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4 Things You Need to Know for Good Bone Health

October 27, 2017

About 1.5 million bone fractures occur each year in the U.S., leading to 500,000 hospitalizations, 800,000 emergency room visits and more than 2.6 million doctors’ visits, according to the U.S. Surgeon General’s report.

Osteoporosis, or bone disease, becomes a greater risk as you get older, but taking steps to strengthen your bone health now can reduce your risk of fractures or other injuries that could result in a hospital stay or worse. Here are a few ways you can develop and maintain good bone health:

Eat Your Calcium

If you’re under 50, you should eat 1,000 milligrams of calcium a day. If you’re over 50, 1,200 milligrams of calcium a day will help you maintain good bone health.

Calcium supplements can help you meet this requirement, but it’s even better to get this nutrient from food sources, like dairy, greens, canned salmon or sardines with soft bones, tofu, soybeans and almonds.

Get Enough Sun

While rel="noopener noreferrer" you should be cautious about exposure to UV radiation, sunlight (via UVB rays) converted into Vitamin D after rel="noopener noreferrer" contacting your skin is key to bone health and helps your body absorb calcium, so it’s critical that you get enough of it.

You don’t need to sit outside in the sun all day to do this. Instead, get this nutrient from dietary sources, like milk, eggs, salmon or tuna. Mushrooms can also contain Vitamin D if grown under UV lights. Milk is the best source of Vitamin D — about one eight-ounce glass provides 25 percent of rel="noopener noreferrer" your daily requirement. 

Get Moving

Exercise also is good for bone health because it helps increase bone density. Bone is a tissue just like muscle. Doing weight-bearing exercises, like walking and lifting weights, can increase muscle strength. In addition to bone strength, another benefit of exercise is that it improves balance and coordination.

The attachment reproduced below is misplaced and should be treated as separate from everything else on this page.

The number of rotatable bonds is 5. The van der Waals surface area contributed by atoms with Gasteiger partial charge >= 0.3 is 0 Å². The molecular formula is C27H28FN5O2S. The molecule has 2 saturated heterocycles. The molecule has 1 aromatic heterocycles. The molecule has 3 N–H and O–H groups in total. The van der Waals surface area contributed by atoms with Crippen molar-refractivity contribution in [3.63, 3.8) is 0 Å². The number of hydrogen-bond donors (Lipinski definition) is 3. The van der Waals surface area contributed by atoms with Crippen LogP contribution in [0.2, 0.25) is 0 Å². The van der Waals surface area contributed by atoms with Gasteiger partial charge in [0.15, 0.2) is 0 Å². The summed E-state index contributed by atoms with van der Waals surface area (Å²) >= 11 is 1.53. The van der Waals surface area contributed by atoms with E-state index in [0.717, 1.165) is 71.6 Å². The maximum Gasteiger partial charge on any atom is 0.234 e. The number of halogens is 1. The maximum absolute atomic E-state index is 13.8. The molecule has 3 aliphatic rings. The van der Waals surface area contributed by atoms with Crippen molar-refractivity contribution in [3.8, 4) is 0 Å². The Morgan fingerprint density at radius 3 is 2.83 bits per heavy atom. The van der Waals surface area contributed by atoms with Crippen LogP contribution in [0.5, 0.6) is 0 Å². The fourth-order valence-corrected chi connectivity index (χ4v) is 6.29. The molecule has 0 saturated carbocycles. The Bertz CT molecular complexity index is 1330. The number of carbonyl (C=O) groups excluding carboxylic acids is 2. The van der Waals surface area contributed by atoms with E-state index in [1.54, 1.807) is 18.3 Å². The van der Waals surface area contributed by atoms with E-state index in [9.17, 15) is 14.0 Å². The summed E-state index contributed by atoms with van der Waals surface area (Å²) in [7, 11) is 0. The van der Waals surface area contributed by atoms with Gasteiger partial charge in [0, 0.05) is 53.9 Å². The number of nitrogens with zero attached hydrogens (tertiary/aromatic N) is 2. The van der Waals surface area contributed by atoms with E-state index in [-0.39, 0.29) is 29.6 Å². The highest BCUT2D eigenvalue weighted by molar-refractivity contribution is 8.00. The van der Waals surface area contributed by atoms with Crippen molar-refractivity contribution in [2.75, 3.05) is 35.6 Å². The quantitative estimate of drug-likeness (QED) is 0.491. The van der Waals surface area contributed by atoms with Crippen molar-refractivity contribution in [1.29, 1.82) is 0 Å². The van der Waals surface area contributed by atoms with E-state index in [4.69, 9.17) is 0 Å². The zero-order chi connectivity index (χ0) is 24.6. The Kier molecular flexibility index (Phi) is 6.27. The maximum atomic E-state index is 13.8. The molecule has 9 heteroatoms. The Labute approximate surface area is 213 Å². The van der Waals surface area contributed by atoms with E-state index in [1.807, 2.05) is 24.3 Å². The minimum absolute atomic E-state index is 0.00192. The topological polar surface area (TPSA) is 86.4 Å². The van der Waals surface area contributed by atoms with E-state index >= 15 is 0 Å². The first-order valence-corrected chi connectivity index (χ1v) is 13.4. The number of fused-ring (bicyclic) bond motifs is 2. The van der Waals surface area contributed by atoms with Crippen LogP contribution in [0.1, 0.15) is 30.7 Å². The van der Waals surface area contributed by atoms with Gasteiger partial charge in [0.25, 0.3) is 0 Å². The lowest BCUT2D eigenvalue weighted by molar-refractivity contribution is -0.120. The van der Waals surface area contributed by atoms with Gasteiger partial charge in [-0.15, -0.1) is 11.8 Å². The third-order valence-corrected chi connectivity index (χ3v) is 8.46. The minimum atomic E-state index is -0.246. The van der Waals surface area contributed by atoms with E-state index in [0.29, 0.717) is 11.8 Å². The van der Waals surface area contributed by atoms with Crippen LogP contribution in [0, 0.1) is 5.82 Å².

Other Ways to Improve Bone Health

As I’ve already mentioned, diet is critical to building bone strength. But what you don’t eat is equally as important as what you do eat.

It’s critical rel="noopener noreferrer" to watch your sodium intake because high levels of sodium have been linked to calcium loss. The average American diet is filled with far too much salt. Most Americans consume 3,400 milligrams of salt a day — far above the recommended 2,300 milligrams a day. Limiting your consumption of processed foods is one of the best ways to reduce your sodium intake, as is using other types of seasonings in your food, like basil, rosemary, garlic, cayenne, chives, oregano or rel="noopener noreferrer" ginger. All these herbs and spices add a lot of flavor without the health risks that come with consuming too much sodium.

Osteoporosis affects 200 million people globally, leading to bone fractures and other injuries that can affect a person’s mobility and quality of life. Take steps now to strengthen your bones and build bone density, whether that means getting more exercise, consuming more dairy products, green leafy veggie and other sources of vitamin D and calcium, or reducing your sodium intake. Taking nutritional supplements also can help, but be sure to run this past your doctor first, especially if you are taking prescribed medication.

Follow all these tips and you could maintain good bone health well into your later years.

Talk to your Orlando Health Physician Associates Primary Care Doctor to schedule an appointment with our Registered Dietitians

From routine well-care visits to the unavoidable sick visits, you’ll enjoy easy access and personalized care. We take the time to listen, answer questions and clearly explain conditions and treatment options. Moreover, our physicians practice collaborative medicine, working with you to help keep your family happy and healthy.

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